Beyond the complete graphical overhaul and entirely different soundtracks, the core games are roughly 80% identical. Many of the levels are very similar, but have been changed around substantially in some cases – for example, many lava pits have collapsing bridges over them in DecapAttack. The difficulty balancing is largely where the games diverge. In Magical Hat, you can only take a single hit before dying. (Like Kid Kool and Psycho Fox, if you have egg/skull, you can absorb a single hit, although you lose the weapon.) In DecapAttack, you have a life meter – three hearts to start with (though you can downgrade to one in the option menu if you’d like), with each heart taking two hits worth of damage. Certain power-ups can extend this even longer. Magical Hat also gives you many more extra lives. You can choose nine to start with, and many bonus ones can be found in the statues throughout the levels. In DecapAttack, most extra lives can only be obtained in the bonus levels. It also never restores health after any stage.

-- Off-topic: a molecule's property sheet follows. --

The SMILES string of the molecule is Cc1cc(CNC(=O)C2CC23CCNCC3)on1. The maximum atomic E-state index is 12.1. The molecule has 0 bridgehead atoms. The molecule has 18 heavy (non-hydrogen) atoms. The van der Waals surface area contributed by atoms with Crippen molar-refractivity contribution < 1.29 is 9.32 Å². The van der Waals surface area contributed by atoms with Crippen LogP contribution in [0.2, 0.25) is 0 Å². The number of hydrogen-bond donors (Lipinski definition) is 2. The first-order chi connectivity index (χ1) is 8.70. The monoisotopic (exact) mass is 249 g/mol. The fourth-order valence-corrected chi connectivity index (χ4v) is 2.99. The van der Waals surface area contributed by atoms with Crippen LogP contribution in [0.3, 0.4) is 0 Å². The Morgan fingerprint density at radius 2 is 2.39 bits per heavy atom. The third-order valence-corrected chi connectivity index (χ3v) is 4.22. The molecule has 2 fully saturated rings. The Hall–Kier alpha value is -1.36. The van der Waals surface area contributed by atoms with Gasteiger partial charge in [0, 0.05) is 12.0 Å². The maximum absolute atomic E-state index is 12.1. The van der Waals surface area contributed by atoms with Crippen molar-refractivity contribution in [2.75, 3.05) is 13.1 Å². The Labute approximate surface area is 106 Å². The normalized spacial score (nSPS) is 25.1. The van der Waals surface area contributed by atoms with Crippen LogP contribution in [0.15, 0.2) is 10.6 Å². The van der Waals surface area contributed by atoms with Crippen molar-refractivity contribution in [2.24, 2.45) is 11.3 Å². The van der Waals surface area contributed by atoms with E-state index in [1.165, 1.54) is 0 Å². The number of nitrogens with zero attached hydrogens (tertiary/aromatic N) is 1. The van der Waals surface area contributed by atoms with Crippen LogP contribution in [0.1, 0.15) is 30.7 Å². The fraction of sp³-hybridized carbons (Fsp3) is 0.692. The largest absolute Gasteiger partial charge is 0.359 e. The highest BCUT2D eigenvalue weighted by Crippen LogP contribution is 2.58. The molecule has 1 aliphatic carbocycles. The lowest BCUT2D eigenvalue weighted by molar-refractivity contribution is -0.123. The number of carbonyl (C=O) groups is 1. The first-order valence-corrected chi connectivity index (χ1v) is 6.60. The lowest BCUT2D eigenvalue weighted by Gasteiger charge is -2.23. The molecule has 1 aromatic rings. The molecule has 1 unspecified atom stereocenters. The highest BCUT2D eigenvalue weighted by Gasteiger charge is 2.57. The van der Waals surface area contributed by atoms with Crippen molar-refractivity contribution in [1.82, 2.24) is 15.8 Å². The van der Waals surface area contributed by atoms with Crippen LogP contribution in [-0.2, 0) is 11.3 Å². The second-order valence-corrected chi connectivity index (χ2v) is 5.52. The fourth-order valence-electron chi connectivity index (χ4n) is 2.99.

This might seem like it would make Magical Hat much harder, and in some ways it is, but the stages in DecapAttackare designed to be much more difficult to compensate for the extra damage you can absorb. Enemies are more numerous, and bosses have more difficult attack patterns. Nevertheless, Magical Hat has a few annoying quirks that work against it – namely, the hit detection when jumping on enemies is a bit spotty, resulting in more deaths than necessary, whereas the same thing in DecapAttack is usually just a minor annoyance. Some statues also contain enemies – in Magical Hat they fly out immediately, but they flicker for a second place in DecapAttack, making it easier to kill them beforehand. Also worth noting are the items you have to find in the third stage of every world. These are always hidden, so it requires some exploring. In Magical Hat, they’re conveniently located by the exit in the first couple stages. In DecapAttack they’re located in different places.